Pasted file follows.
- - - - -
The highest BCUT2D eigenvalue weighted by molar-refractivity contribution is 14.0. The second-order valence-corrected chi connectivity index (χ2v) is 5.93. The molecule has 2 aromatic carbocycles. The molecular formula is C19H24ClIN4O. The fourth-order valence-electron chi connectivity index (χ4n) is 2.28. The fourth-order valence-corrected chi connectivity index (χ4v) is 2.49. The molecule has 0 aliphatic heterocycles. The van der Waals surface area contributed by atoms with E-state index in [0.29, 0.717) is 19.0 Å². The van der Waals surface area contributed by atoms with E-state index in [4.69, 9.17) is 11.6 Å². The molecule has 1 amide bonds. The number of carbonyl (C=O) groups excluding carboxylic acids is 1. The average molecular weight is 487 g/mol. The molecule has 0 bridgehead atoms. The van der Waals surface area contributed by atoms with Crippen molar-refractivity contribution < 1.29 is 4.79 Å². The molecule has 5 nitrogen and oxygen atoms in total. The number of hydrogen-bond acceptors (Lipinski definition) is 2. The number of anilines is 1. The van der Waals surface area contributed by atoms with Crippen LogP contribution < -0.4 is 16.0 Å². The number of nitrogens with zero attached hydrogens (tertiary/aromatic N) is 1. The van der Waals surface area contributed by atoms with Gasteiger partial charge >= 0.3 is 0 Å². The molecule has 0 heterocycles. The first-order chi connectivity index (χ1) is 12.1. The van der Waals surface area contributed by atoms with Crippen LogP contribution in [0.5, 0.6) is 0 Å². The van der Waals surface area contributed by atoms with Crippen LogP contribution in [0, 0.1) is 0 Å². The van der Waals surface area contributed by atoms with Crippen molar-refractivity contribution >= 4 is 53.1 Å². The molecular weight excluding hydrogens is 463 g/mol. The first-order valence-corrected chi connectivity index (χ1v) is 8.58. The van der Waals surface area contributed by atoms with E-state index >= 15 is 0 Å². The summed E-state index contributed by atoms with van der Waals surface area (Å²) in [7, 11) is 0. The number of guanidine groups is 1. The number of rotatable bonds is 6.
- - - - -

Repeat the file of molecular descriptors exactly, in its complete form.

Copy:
The highest BCUT2D eigenvalue weighted by molar-refractivity contribution is 14.0. The second-order valence-corrected chi connectivity index (χ2v) is 5.93. The molecule has 2 aromatic carbocycles. The molecular formula is C19H24ClIN4O. The fourth-order valence-electron chi connectivity index (χ4n) is 2.28. The fourth-order valence-corrected chi connectivity index (χ4v) is 2.49. The molecule has 0 aliphatic heterocycles. The van der Waals surface area contributed by atoms with E-state index in [0.29, 0.717) is 19.0 Å². The van der Waals surface area contributed by atoms with E-state index in [4.69, 9.17) is 11.6 Å². The molecule has 1 amide bonds. The number of carbonyl (C=O) groups excluding carboxylic acids is 1. The average molecular weight is 487 g/mol. The molecule has 0 bridgehead atoms. The van der Waals surface area contributed by atoms with Crippen molar-refractivity contribution < 1.29 is 4.79 Å². The molecule has 5 nitrogen and oxygen atoms in total. The number of hydrogen-bond acceptors (Lipinski definition) is 2. The number of anilines is 1. The van der Waals surface area contributed by atoms with Crippen LogP contribution < -0.4 is 16.0 Å². The number of nitrogens with zero attached hydrogens (tertiary/aromatic N) is 1. The van der Waals surface area contributed by atoms with Gasteiger partial charge >= 0.3 is 0 Å². The molecule has 0 heterocycles. The first-order chi connectivity index (χ1) is 12.1. The van der Waals surface area contributed by atoms with Crippen LogP contribution in [0.5, 0.6) is 0 Å². The van der Waals surface area contributed by atoms with Crippen LogP contribution in [0, 0.1) is 0 Å². The van der Waals surface area contributed by atoms with Crippen molar-refractivity contribution >= 4 is 53.1 Å². The molecular weight excluding hydrogens is 463 g/mol. The first-order valence-corrected chi connectivity index (χ1v) is 8.58. The van der Waals surface area contributed by atoms with E-state index >= 15 is 0 Å². The summed E-state index contributed by atoms with van der Waals surface area (Å²) in [7, 11) is 0. The number of guanidine groups is 1. The number of rotatable bonds is 6.